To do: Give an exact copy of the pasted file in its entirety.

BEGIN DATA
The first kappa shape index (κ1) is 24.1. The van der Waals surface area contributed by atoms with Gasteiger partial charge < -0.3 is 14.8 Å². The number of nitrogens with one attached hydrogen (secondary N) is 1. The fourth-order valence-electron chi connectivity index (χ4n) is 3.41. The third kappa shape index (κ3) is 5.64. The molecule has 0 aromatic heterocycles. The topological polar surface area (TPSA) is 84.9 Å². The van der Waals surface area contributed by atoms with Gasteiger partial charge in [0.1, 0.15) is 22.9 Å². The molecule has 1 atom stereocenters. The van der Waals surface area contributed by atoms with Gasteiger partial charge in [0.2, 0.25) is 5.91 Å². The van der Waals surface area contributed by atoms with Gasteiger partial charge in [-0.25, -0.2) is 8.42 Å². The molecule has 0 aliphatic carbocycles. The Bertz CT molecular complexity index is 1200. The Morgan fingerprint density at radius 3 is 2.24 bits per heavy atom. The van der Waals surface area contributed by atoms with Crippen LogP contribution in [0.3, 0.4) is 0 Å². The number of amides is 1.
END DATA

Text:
The first kappa shape index (κ1) is 24.1. The van der Waals surface area contributed by atoms with Gasteiger partial charge < -0.3 is 14.8 Å². The number of nitrogens with one attached hydrogen (secondary N) is 1. The fourth-order valence-electron chi connectivity index (χ4n) is 3.41. The third kappa shape index (κ3) is 5.64. The molecule has 0 aromatic heterocycles. The topological polar surface area (TPSA) is 84.9 Å². The van der Waals surface area contributed by atoms with Gasteiger partial charge in [0.1, 0.15) is 22.9 Å². The molecule has 1 atom stereocenters. The van der Waals surface area contributed by atoms with Gasteiger partial charge in [0.2, 0.25) is 5.91 Å². The van der Waals surface area contributed by atoms with Gasteiger partial charge in [-0.25, -0.2) is 8.42 Å². The molecule has 0 aliphatic carbocycles. The Bertz CT molecular complexity index is 1200. The Morgan fingerprint density at radius 3 is 2.24 bits per heavy atom. The van der Waals surface area contributed by atoms with Crippen LogP contribution in [0.3, 0.4) is 0 Å². The number of amides is 1.